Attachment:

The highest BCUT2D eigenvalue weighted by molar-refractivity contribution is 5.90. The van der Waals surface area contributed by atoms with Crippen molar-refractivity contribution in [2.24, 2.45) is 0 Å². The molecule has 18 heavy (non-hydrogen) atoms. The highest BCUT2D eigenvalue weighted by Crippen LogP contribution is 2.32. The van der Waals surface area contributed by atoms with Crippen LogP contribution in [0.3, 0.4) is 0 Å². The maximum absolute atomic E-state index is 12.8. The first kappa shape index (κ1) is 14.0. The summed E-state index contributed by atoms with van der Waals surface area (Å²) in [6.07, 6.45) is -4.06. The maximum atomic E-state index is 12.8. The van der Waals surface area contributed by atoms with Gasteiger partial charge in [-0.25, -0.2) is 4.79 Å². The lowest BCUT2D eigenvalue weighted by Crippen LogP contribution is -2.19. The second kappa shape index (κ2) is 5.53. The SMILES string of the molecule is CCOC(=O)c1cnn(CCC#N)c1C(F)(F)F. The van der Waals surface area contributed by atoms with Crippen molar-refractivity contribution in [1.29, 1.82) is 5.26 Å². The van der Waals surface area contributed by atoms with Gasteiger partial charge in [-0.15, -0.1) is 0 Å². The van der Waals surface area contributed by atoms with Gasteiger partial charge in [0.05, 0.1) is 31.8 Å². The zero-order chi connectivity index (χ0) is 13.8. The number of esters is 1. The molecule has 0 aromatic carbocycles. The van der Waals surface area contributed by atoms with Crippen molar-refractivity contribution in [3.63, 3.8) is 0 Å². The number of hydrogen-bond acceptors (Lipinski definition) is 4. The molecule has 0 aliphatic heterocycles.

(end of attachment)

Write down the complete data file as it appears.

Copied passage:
The highest BCUT2D eigenvalue weighted by molar-refractivity contribution is 5.90. The van der Waals surface area contributed by atoms with Crippen molar-refractivity contribution in [2.24, 2.45) is 0 Å². The molecule has 18 heavy (non-hydrogen) atoms. The highest BCUT2D eigenvalue weighted by Crippen LogP contribution is 2.32. The van der Waals surface area contributed by atoms with Crippen LogP contribution in [0.3, 0.4) is 0 Å². The maximum absolute atomic E-state index is 12.8. The first kappa shape index (κ1) is 14.0. The summed E-state index contributed by atoms with van der Waals surface area (Å²) in [6.07, 6.45) is -4.06. The maximum atomic E-state index is 12.8. The van der Waals surface area contributed by atoms with Gasteiger partial charge in [-0.25, -0.2) is 4.79 Å². The lowest BCUT2D eigenvalue weighted by Crippen LogP contribution is -2.19. The second kappa shape index (κ2) is 5.53. The SMILES string of the molecule is CCOC(=O)c1cnn(CCC#N)c1C(F)(F)F. The van der Waals surface area contributed by atoms with Crippen molar-refractivity contribution in [1.29, 1.82) is 5.26 Å². The van der Waals surface area contributed by atoms with Gasteiger partial charge in [-0.15, -0.1) is 0 Å². The van der Waals surface area contributed by atoms with Gasteiger partial charge in [0.05, 0.1) is 31.8 Å². The zero-order chi connectivity index (χ0) is 13.8. The number of esters is 1. The molecule has 0 aromatic carbocycles. The van der Waals surface area contributed by atoms with Crippen molar-refractivity contribution in [3.63, 3.8) is 0 Å². The number of hydrogen-bond acceptors (Lipinski definition) is 4. The molecule has 0 aliphatic heterocycles.